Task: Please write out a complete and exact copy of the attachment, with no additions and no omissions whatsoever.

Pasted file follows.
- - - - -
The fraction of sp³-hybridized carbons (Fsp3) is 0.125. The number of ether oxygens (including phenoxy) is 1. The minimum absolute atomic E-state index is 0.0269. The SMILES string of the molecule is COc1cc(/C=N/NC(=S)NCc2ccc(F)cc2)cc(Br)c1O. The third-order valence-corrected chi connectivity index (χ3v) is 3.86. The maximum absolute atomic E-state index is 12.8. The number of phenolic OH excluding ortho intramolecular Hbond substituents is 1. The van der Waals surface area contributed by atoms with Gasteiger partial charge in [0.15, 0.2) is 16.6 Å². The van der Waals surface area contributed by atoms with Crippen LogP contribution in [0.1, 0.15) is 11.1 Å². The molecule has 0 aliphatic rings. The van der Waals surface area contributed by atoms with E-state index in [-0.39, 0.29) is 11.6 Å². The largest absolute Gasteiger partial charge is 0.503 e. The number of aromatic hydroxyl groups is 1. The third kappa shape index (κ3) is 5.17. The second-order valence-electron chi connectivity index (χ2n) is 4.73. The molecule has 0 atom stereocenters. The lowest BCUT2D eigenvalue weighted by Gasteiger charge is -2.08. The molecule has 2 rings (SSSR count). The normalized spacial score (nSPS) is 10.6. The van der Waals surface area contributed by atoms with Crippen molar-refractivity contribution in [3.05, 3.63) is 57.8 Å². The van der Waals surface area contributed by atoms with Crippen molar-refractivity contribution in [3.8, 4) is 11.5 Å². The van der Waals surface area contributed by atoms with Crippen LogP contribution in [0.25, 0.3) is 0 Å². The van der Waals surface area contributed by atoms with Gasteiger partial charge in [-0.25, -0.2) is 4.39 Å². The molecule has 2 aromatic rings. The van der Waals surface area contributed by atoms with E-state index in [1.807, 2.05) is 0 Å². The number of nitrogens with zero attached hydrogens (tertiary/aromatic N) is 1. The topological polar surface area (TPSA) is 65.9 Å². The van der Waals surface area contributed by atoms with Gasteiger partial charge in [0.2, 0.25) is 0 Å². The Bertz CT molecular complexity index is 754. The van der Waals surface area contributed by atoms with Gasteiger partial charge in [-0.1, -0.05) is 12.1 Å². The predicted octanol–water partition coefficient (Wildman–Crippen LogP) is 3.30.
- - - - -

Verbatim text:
The fraction of sp³-hybridized carbons (Fsp3) is 0.125. The number of ether oxygens (including phenoxy) is 1. The minimum absolute atomic E-state index is 0.0269. The SMILES string of the molecule is COc1cc(/C=N/NC(=S)NCc2ccc(F)cc2)cc(Br)c1O. The third-order valence-corrected chi connectivity index (χ3v) is 3.86. The maximum absolute atomic E-state index is 12.8. The number of phenolic OH excluding ortho intramolecular Hbond substituents is 1. The van der Waals surface area contributed by atoms with Gasteiger partial charge in [0.15, 0.2) is 16.6 Å². The van der Waals surface area contributed by atoms with Crippen LogP contribution in [0.1, 0.15) is 11.1 Å². The molecule has 0 aliphatic rings. The van der Waals surface area contributed by atoms with E-state index in [-0.39, 0.29) is 11.6 Å². The largest absolute Gasteiger partial charge is 0.503 e. The number of aromatic hydroxyl groups is 1. The third kappa shape index (κ3) is 5.17. The second-order valence-electron chi connectivity index (χ2n) is 4.73. The molecule has 0 atom stereocenters. The lowest BCUT2D eigenvalue weighted by Gasteiger charge is -2.08. The molecule has 2 rings (SSSR count). The normalized spacial score (nSPS) is 10.6. The van der Waals surface area contributed by atoms with Crippen molar-refractivity contribution in [3.05, 3.63) is 57.8 Å². The van der Waals surface area contributed by atoms with Crippen molar-refractivity contribution in [3.8, 4) is 11.5 Å². The van der Waals surface area contributed by atoms with Crippen LogP contribution in [0.25, 0.3) is 0 Å². The van der Waals surface area contributed by atoms with Gasteiger partial charge in [-0.25, -0.2) is 4.39 Å². The molecule has 2 aromatic rings. The van der Waals surface area contributed by atoms with E-state index in [1.807, 2.05) is 0 Å². The number of nitrogens with zero attached hydrogens (tertiary/aromatic N) is 1. The topological polar surface area (TPSA) is 65.9 Å². The van der Waals surface area contributed by atoms with Gasteiger partial charge in [0.2, 0.25) is 0 Å². The Bertz CT molecular complexity index is 754. The van der Waals surface area contributed by atoms with Gasteiger partial charge in [-0.1, -0.05) is 12.1 Å². The predicted octanol–water partition coefficient (Wildman–Crippen LogP) is 3.30.